Cashflow is the lifeblood of our businesses. With some of the government coronavirus business packages set to end or start phasing out – most notably JobKeeper – now more than ever is the time to plan and manage your cashflow before we reach the “stimulus cliff”.
Lance Rubin CEO and Founder of Model Citizn joined a Banjo webinar recently to talk about how cash flow analysis can help SMEs make better decisions for the future of their business.
Lance explained that cashflow modelling is a process of designing and constructing a decision-making tool for the various scenarios that can impact your business.
Also known as scenario analysis, it can help you plan mathematically for business risks and see what the cashflow outcome would be. Scenario planning is about looking forward, not backwards, using numbers.
Some typical scenarios could include what happens if:
- your debtors don’t pay you on time
- you need to delay payment to one of your creditors
- you have to pay a creditor early because they are in difficulty
It also helps you pinpoint if you have a sensitivity to one particular variable in your business, for example: staffing levels, or one large debtor.
Do you know how long your current cash reserves will last?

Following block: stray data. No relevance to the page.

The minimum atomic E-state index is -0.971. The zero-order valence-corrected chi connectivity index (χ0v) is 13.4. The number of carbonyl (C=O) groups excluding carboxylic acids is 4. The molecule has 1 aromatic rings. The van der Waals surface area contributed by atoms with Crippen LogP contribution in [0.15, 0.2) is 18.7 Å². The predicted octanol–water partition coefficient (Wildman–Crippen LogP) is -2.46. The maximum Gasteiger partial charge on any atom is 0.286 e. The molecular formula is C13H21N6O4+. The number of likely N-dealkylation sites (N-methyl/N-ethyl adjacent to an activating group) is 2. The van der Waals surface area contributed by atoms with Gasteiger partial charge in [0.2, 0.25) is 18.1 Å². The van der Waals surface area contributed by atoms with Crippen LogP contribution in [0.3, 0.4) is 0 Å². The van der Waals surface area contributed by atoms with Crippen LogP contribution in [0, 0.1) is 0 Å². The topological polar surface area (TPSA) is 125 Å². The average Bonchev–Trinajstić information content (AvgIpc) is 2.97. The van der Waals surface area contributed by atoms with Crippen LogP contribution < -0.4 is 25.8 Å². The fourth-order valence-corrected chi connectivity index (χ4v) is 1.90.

What impact will JobKeeper tapering off over the next 6 months have on your business?
Will you be affected when some of the other stimulus measures end?
In the light of this consider what are your business options now, and what might those look like if you did something different. It could be pivoting your business to a new market, reducing staff hours or numbers, or sourcing materials offshore. You can play with the different scenarios, and while not all of them will work for you, it will give you ideas and choices. It’s good to have options.
Having the ability to play with this is key. However, it does need to be well set up in the first place. You can use a variety of tools on the market, or simply start with a spreadsheet. Various types of cashflow analysis can be produced from the information you already have, such as: income statement; balance sheet; cash flow statement.
Lance demonstrated via live charts the effect on the cash flow position of pulling various business levers. If we make changes to ‘x’ or ‘y’, what impact will that have on our cash?
Ideally, work with your accountant, who can help with the compliance and legal knowledge. Most importantly, know what you want to find out from this. Start with your historical cash flow; look at your profitability; get it all put in a spreadsheet that you can change.
This could be vital if you’re looking to borrow or top up your loan. Traditional lenders often just look at historical data, which is only an insight into the past. While many of the new wave of business lenders do take into account past data, they also place a strong focus on future cashflow analysis. This will also be true of other stakeholders in your business.
Being able to explore potential scenarios will help to reduce uncertainty you may feel about the coming months as you navigate the changed business environment. While nothing can provide complete certainty, cashflow modelling can help reduce anxiety about the future.